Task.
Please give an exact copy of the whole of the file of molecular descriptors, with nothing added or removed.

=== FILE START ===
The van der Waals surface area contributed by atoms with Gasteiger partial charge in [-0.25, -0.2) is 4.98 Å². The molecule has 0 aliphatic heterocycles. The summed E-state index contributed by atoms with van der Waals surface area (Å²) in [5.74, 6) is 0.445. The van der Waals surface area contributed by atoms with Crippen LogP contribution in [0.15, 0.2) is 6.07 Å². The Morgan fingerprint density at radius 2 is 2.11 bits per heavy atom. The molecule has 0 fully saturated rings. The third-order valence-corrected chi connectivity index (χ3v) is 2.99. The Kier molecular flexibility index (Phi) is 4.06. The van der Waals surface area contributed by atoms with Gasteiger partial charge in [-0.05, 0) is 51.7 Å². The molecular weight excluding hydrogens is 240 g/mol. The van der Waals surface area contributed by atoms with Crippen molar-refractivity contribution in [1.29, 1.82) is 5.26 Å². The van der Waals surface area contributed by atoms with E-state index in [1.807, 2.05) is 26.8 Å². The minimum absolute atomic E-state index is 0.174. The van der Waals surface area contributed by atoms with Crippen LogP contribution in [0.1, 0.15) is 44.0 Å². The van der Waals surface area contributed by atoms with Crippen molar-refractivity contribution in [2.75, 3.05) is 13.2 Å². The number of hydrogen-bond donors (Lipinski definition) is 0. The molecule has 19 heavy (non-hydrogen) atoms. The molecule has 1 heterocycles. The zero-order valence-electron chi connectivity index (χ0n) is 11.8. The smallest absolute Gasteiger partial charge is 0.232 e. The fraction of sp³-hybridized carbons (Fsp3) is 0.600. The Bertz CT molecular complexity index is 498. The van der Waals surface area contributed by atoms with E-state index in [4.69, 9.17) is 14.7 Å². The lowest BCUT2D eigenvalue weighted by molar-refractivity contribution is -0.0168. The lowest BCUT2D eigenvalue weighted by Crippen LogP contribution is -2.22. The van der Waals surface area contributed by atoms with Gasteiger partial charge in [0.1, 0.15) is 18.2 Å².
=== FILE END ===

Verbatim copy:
The van der Waals surface area contributed by atoms with Gasteiger partial charge in [-0.25, -0.2) is 4.98 Å². The molecule has 0 aliphatic heterocycles. The summed E-state index contributed by atoms with van der Waals surface area (Å²) in [5.74, 6) is 0.445. The van der Waals surface area contributed by atoms with Crippen LogP contribution in [0.15, 0.2) is 6.07 Å². The Morgan fingerprint density at radius 2 is 2.11 bits per heavy atom. The molecule has 0 fully saturated rings. The third-order valence-corrected chi connectivity index (χ3v) is 2.99. The Kier molecular flexibility index (Phi) is 4.06. The van der Waals surface area contributed by atoms with Gasteiger partial charge in [-0.05, 0) is 51.7 Å². The molecular weight excluding hydrogens is 240 g/mol. The van der Waals surface area contributed by atoms with Crippen molar-refractivity contribution in [1.29, 1.82) is 5.26 Å². The van der Waals surface area contributed by atoms with E-state index in [1.807, 2.05) is 26.8 Å². The minimum absolute atomic E-state index is 0.174. The van der Waals surface area contributed by atoms with Crippen LogP contribution in [0.1, 0.15) is 44.0 Å². The van der Waals surface area contributed by atoms with Crippen molar-refractivity contribution in [2.75, 3.05) is 13.2 Å². The number of hydrogen-bond donors (Lipinski definition) is 0. The molecule has 19 heavy (non-hydrogen) atoms. The molecule has 1 heterocycles. The zero-order valence-electron chi connectivity index (χ0n) is 11.8. The smallest absolute Gasteiger partial charge is 0.232 e. The fraction of sp³-hybridized carbons (Fsp3) is 0.600. The Bertz CT molecular complexity index is 498. The van der Waals surface area contributed by atoms with E-state index in [4.69, 9.17) is 14.7 Å². The lowest BCUT2D eigenvalue weighted by molar-refractivity contribution is -0.0168. The lowest BCUT2D eigenvalue weighted by Crippen LogP contribution is -2.22. The van der Waals surface area contributed by atoms with Gasteiger partial charge in [0.1, 0.15) is 18.2 Å².